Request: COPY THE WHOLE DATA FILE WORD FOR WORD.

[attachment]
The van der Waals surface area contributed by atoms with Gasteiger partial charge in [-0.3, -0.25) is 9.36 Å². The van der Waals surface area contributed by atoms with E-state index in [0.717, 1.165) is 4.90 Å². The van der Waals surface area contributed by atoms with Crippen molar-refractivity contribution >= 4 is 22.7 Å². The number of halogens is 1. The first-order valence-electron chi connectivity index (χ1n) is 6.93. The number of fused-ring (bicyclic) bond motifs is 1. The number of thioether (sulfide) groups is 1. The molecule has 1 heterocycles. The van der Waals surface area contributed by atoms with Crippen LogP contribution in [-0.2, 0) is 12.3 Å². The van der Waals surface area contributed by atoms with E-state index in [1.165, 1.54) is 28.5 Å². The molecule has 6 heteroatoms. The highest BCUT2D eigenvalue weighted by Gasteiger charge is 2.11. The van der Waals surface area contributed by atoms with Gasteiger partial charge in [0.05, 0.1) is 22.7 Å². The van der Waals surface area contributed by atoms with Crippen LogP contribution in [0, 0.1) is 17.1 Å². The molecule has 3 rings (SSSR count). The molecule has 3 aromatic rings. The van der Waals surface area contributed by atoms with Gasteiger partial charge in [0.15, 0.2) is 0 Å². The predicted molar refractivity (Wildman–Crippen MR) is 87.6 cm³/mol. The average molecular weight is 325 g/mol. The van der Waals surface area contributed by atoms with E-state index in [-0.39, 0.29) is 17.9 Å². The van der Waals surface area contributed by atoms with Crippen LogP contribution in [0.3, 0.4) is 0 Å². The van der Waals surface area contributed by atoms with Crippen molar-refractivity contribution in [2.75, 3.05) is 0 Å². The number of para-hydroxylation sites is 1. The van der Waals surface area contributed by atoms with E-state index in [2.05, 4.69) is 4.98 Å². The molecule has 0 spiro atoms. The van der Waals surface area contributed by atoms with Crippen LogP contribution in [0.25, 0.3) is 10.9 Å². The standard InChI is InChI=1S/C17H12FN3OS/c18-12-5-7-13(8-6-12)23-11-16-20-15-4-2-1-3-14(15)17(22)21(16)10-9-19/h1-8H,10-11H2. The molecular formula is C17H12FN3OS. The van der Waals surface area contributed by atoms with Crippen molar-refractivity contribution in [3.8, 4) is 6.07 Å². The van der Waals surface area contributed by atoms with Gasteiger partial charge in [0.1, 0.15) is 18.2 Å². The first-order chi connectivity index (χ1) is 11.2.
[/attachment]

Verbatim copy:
The van der Waals surface area contributed by atoms with Gasteiger partial charge in [-0.3, -0.25) is 9.36 Å². The van der Waals surface area contributed by atoms with E-state index in [0.717, 1.165) is 4.90 Å². The van der Waals surface area contributed by atoms with Crippen molar-refractivity contribution >= 4 is 22.7 Å². The number of halogens is 1. The first-order valence-electron chi connectivity index (χ1n) is 6.93. The number of fused-ring (bicyclic) bond motifs is 1. The number of thioether (sulfide) groups is 1. The molecule has 1 heterocycles. The van der Waals surface area contributed by atoms with Crippen LogP contribution in [-0.2, 0) is 12.3 Å². The van der Waals surface area contributed by atoms with E-state index in [1.165, 1.54) is 28.5 Å². The molecule has 6 heteroatoms. The highest BCUT2D eigenvalue weighted by Gasteiger charge is 2.11. The van der Waals surface area contributed by atoms with Gasteiger partial charge in [0.05, 0.1) is 22.7 Å². The van der Waals surface area contributed by atoms with Crippen LogP contribution in [0, 0.1) is 17.1 Å². The molecule has 3 rings (SSSR count). The molecule has 3 aromatic rings. The van der Waals surface area contributed by atoms with Gasteiger partial charge in [0.15, 0.2) is 0 Å². The predicted molar refractivity (Wildman–Crippen MR) is 87.6 cm³/mol. The average molecular weight is 325 g/mol. The van der Waals surface area contributed by atoms with E-state index in [-0.39, 0.29) is 17.9 Å². The van der Waals surface area contributed by atoms with Crippen LogP contribution in [0.3, 0.4) is 0 Å². The van der Waals surface area contributed by atoms with Crippen molar-refractivity contribution in [2.75, 3.05) is 0 Å². The number of para-hydroxylation sites is 1. The van der Waals surface area contributed by atoms with E-state index in [2.05, 4.69) is 4.98 Å². The molecule has 0 spiro atoms. The van der Waals surface area contributed by atoms with Crippen LogP contribution in [0.25, 0.3) is 10.9 Å². The standard InChI is InChI=1S/C17H12FN3OS/c18-12-5-7-13(8-6-12)23-11-16-20-15-4-2-1-3-14(15)17(22)21(16)10-9-19/h1-8H,10-11H2. The molecular formula is C17H12FN3OS. The van der Waals surface area contributed by atoms with Crippen molar-refractivity contribution in [3.8, 4) is 6.07 Å². The van der Waals surface area contributed by atoms with Gasteiger partial charge in [0.1, 0.15) is 18.2 Å². The first-order chi connectivity index (χ1) is 11.2.